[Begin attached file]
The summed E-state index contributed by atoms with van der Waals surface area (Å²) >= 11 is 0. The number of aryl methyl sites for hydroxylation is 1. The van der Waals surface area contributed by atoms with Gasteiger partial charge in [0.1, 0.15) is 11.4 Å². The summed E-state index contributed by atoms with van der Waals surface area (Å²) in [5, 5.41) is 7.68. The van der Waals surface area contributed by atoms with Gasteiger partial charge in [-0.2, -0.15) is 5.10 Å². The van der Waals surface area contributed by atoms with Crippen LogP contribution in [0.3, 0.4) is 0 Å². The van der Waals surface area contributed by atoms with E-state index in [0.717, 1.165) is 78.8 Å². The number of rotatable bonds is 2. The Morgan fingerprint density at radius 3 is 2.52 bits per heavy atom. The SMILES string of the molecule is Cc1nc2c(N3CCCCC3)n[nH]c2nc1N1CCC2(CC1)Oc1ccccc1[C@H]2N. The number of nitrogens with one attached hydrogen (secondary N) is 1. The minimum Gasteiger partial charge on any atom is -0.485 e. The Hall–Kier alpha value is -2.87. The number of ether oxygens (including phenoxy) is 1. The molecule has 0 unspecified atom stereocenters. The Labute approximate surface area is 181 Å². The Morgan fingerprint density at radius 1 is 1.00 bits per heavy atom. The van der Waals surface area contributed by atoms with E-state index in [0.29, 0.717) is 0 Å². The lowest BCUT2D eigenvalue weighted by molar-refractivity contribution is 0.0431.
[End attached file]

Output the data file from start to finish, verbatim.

The summed E-state index contributed by atoms with van der Waals surface area (Å²) >= 11 is 0. The number of aryl methyl sites for hydroxylation is 1. The van der Waals surface area contributed by atoms with Gasteiger partial charge in [0.1, 0.15) is 11.4 Å². The summed E-state index contributed by atoms with van der Waals surface area (Å²) in [5, 5.41) is 7.68. The van der Waals surface area contributed by atoms with Gasteiger partial charge in [-0.2, -0.15) is 5.10 Å². The van der Waals surface area contributed by atoms with Crippen LogP contribution in [0.3, 0.4) is 0 Å². The van der Waals surface area contributed by atoms with E-state index in [0.717, 1.165) is 78.8 Å². The number of rotatable bonds is 2. The Morgan fingerprint density at radius 3 is 2.52 bits per heavy atom. The SMILES string of the molecule is Cc1nc2c(N3CCCCC3)n[nH]c2nc1N1CCC2(CC1)Oc1ccccc1[C@H]2N. The number of nitrogens with one attached hydrogen (secondary N) is 1. The minimum Gasteiger partial charge on any atom is -0.485 e. The Hall–Kier alpha value is -2.87. The number of ether oxygens (including phenoxy) is 1. The molecule has 0 unspecified atom stereocenters. The Labute approximate surface area is 181 Å². The Morgan fingerprint density at radius 1 is 1.00 bits per heavy atom. The van der Waals surface area contributed by atoms with E-state index in [0.29, 0.717) is 0 Å². The lowest BCUT2D eigenvalue weighted by molar-refractivity contribution is 0.0431.